Both parties abided by the stipulated deadlines. However, Mr Biswas, in his supplementary affidavit, included further allegations beyond those pertaining to Niru.

Concurrent related proceedings

After OS 24 and OS 25 were filed, Mr Biswas filed AD/OS 53/2021 (“OS 53”) on 8 November 2021 and HC/S 921/2021 (“the New Suit”) on 10 November 2021, and IOGPL filed AD/OS 62/2021 (“OS 62”) on 8 December 2021.

OS 53 was an application for leave to appeal against the decision of the General Division of the High Court (“the High Court”) not to strike out a statutory demand served on Mr Biswas, such statutory demand being premised on the judgment debt arising from S 1270. Mr Biswas’s allegations in OS 53 by and large mirrored those in the present OSes. OS 53 was being held in abeyance pending disposal of the present OSes.

The New Suit, filed against the Mukherjees, appeared to be a claim in unjust enrichment. The allegations in the New Suit by and large mirrored those in OS 24 and OS 25, namely, that the Mukherjees retained possession of valuable investments/assets.

OS 62 was IOGPL’s application for leave to appeal against Andre Maniam J’s decision in HC/RA 199/2021. Maniam J had dismissed IOGPL’s appeal against an Assistant Registrar’s decision to grant Mrs Mukherjee an extension of time for taxation of the costs of S 417. The matters in OS 62 were distinct from those in the present applications. OS 62 was dismissed by the Appellate Division of the High Court (“the AD”) on 13 January 2022.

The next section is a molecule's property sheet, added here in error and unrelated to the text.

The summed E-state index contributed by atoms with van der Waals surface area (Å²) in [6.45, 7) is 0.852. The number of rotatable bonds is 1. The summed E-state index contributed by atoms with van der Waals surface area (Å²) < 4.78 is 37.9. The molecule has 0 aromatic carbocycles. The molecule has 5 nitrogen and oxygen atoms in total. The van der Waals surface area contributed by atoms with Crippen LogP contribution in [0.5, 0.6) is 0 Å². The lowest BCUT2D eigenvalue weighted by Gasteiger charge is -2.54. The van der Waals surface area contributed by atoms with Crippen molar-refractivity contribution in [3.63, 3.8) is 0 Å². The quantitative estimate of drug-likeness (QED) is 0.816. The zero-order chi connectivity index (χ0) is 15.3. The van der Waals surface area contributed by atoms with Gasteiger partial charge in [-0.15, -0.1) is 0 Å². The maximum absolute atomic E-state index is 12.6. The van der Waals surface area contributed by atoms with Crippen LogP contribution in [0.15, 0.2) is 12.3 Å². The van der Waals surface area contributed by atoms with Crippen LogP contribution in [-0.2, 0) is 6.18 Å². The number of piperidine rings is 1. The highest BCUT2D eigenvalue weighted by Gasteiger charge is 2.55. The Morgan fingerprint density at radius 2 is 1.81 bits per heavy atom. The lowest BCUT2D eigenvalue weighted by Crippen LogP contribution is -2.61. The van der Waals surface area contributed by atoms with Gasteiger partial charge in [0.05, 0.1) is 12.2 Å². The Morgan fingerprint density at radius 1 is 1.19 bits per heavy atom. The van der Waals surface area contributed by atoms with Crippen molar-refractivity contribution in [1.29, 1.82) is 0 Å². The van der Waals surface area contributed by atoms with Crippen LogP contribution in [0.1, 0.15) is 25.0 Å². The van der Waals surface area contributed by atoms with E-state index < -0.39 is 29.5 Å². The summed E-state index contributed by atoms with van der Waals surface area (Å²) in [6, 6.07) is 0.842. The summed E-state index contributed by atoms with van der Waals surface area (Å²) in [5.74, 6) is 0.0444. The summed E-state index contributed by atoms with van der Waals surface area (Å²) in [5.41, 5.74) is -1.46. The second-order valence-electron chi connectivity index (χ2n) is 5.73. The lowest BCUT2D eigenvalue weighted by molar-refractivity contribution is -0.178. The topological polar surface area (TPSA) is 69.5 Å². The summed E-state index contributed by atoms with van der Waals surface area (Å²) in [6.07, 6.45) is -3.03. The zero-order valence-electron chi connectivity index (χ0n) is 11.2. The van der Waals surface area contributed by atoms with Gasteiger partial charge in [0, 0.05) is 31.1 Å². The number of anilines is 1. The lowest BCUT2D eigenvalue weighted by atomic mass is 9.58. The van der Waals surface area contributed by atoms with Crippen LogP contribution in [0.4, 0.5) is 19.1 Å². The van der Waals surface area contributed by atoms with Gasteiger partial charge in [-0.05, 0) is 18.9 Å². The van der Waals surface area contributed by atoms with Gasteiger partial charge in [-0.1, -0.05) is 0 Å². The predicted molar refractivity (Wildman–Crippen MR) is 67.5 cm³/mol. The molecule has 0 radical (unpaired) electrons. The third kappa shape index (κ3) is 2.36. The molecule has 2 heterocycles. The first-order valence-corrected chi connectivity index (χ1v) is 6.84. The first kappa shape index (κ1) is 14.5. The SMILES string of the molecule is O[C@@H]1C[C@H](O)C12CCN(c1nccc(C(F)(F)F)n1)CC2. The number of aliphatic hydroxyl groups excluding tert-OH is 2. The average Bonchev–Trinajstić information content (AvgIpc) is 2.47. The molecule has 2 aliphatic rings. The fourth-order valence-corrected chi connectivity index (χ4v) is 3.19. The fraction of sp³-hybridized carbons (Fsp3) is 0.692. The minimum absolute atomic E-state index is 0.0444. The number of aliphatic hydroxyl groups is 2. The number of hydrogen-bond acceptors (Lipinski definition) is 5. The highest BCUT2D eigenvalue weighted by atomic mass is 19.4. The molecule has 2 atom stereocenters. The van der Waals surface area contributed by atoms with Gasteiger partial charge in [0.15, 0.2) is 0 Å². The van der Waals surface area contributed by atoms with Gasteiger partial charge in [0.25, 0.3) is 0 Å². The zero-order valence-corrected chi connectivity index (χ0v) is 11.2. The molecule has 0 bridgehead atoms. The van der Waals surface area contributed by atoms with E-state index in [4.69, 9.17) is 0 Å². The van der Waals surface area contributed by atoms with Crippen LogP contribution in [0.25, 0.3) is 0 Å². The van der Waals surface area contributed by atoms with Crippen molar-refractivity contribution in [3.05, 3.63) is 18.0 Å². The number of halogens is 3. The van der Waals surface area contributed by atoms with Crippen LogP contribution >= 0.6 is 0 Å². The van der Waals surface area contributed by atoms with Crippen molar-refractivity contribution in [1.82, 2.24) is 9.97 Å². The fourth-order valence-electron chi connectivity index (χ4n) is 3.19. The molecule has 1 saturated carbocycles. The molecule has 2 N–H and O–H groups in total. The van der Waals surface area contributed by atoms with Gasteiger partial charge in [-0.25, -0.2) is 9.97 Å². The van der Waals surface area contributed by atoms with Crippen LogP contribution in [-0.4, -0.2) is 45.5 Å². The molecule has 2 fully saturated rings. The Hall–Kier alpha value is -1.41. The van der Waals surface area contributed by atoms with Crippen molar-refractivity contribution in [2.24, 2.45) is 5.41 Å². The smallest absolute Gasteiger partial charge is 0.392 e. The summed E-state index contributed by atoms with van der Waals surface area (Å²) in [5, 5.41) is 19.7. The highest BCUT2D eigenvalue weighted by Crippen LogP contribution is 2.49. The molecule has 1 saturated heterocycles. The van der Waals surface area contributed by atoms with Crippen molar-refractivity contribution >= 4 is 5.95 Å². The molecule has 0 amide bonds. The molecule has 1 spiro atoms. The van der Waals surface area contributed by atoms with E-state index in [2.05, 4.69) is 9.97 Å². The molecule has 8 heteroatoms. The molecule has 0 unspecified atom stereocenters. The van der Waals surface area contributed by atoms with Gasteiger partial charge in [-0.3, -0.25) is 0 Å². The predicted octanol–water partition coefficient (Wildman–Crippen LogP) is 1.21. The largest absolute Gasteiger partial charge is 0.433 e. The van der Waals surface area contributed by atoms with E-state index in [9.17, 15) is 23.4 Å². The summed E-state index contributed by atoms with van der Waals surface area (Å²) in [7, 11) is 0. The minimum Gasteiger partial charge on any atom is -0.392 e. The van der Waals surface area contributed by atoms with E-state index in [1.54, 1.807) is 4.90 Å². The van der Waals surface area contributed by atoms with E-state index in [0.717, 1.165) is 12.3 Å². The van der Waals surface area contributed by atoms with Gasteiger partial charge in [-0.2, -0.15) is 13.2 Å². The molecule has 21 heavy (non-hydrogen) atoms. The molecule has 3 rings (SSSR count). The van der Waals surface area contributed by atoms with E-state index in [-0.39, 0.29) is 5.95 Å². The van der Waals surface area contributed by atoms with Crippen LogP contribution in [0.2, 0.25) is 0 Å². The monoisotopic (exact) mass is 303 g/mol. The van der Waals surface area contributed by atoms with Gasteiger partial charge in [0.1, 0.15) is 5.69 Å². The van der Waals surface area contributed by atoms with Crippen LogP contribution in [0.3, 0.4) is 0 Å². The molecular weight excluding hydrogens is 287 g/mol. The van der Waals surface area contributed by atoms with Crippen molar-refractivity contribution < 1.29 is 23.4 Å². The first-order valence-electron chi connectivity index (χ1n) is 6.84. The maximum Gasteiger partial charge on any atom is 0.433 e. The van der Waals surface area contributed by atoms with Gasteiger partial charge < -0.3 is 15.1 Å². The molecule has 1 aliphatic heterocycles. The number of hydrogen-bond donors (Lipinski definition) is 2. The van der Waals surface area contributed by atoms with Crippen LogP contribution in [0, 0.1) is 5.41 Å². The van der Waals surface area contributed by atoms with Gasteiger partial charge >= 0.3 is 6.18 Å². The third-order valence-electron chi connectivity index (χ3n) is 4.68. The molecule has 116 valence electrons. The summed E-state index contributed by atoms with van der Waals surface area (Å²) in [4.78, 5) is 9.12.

Parties’ arguments

Mr Biswas and IOGPL alleged that the Mukherjees had committed perjury in S 1270 and S 417 by failing to disclose their (the Mukherjees’) possession of valuable investments. This, Mr Biswas alleged, showed that the...

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2 cases
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    • 9 Mayo 2022
    ...observations As a starting point, the Court of Appeal in Pradeepto Kumar Biswas v Sabyasachi Mukherjee and another and another matter [2022] SGCA 31 (“Pradeepto Kumar”) stated (at [28]), that a court’s jurisdiction must be established before that court can consider what powers it possesses ......
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    ...out of the Appellate Division’s reference to our decision in Pradeepto Kumar Biswas v Sabyasachi Mukherjee and another and another matter [2022] SGCA 31 (“the Retrial Judgment”). The Retrial Judgment pertained to, inter alia, the decision in OS 24. There, Mr Biswas claimed that there should......